This book is like the perfect date for a grammar geek. It’s funny, smart, reasonable, and hates semicolons.
June Casagrande does an excellent job of guiding writers through the pitfalls of crafting a sentence, carefully illustrating the many ways one can fumble with just a few words. She offers solid instruction on how to avoid the pitfalls, be on guard for common errors, and generally improve the sentences that form the foundation for all writing, whether it’s fiction or non-fiction.
The book ends with some useful appendices, too, though the first one–humbly titled Grammar for Writers–may cause unpleasant flashbacks to English class, depending on the individual. If seeing “Subject + transitive verb + direct object + object complement” gives you the willies, know that Casagrande explains everything carefully, concisely and with a fair amount of humor.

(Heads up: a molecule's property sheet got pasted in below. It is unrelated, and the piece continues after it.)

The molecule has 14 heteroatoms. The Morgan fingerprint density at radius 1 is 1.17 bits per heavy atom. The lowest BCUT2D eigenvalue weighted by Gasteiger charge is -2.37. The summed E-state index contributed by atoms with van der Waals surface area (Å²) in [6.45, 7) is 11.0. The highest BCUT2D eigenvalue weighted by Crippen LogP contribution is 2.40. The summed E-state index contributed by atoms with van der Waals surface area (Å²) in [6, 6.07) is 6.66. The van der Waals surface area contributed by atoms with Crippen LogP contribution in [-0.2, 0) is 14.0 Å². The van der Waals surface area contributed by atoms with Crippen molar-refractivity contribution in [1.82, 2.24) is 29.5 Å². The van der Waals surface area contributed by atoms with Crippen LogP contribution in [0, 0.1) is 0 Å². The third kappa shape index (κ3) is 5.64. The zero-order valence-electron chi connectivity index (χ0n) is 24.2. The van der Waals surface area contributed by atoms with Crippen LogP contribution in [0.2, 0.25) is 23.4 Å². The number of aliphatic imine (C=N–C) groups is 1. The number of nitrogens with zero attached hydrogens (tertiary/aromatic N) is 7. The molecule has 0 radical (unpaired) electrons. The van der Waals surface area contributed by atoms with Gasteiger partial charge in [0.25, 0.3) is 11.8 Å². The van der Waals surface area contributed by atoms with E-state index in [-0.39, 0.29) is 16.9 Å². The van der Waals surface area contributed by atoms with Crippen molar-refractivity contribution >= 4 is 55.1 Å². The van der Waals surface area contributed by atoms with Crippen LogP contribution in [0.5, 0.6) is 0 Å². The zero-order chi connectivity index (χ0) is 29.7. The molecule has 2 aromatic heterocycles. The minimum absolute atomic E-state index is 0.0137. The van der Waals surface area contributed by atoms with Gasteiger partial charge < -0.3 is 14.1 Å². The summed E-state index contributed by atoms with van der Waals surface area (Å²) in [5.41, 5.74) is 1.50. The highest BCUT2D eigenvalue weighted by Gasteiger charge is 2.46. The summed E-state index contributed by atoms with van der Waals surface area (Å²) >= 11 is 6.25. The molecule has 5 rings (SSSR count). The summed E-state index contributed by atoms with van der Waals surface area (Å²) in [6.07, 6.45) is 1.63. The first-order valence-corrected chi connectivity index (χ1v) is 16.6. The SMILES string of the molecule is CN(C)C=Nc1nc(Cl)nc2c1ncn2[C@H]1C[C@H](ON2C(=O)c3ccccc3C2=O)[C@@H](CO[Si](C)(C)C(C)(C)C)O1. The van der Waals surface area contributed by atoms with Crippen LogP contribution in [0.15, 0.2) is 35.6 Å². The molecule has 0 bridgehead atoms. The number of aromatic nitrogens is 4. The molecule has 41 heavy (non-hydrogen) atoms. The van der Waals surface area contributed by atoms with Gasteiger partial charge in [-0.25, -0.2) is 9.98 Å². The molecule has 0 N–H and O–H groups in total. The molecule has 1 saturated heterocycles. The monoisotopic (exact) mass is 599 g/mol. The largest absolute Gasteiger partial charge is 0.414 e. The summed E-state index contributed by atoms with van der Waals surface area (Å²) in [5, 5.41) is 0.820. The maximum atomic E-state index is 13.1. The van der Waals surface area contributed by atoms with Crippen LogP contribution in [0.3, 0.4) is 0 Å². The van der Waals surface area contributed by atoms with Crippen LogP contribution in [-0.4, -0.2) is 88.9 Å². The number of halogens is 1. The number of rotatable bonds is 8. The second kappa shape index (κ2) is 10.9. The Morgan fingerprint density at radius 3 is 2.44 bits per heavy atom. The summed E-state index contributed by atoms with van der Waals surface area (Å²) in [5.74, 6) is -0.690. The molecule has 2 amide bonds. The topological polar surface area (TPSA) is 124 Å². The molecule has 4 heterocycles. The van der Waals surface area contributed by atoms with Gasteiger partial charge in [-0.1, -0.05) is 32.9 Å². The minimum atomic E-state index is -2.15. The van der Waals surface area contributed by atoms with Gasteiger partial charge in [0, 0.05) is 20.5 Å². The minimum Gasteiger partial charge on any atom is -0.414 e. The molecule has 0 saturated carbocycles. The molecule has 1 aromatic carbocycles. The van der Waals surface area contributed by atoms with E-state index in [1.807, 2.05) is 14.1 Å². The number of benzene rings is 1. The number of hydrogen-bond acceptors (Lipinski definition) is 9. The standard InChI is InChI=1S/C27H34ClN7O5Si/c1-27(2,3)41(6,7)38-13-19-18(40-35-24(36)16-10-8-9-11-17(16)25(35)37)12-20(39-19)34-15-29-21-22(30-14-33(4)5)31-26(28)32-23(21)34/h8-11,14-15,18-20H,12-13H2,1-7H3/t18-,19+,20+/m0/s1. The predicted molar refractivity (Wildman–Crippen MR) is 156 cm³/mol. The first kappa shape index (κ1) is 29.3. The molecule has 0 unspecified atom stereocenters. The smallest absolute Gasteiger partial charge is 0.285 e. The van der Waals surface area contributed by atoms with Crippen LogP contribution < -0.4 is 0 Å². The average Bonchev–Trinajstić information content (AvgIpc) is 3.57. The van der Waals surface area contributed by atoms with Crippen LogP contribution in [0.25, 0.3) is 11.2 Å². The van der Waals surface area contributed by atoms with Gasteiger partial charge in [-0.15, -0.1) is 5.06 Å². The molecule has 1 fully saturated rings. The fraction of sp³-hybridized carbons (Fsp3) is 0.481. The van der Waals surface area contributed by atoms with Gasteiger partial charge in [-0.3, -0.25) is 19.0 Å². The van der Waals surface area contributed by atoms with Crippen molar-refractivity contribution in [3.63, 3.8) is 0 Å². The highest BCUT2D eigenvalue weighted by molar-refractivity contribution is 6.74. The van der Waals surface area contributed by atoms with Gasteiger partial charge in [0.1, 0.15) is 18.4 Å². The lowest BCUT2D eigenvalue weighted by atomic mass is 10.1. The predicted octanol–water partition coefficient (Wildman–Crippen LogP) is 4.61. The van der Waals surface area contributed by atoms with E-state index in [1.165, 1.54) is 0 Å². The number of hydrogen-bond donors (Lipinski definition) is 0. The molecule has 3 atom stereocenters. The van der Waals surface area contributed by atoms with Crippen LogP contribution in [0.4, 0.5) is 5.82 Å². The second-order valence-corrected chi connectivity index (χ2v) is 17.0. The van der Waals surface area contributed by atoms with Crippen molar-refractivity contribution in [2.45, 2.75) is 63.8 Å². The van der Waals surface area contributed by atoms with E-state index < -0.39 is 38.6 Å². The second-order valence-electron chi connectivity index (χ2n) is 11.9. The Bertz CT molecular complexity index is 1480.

I tend to intuit what works and doesn’t work in a sentence without being able to precisely identify a prepositional phrase or a nonfinite clause, so much of this book felt like a remedial course. I don’t mean that as a negative, either. It’s an excellent guide and Casagrande repeatedly emphasizes that you don’t need to memorize every rule (or variation of the same), that you can–and should–break out a dictionary or two when in doubt, and breaking rules is completely okay, provided you actually understand the rules you’re breaking.
Overall, this is an excellent and entertaining guide to grammar. I feel like any grammatical goofs I’ve made in this review will carry extra shame for me, having read this spiffy primer.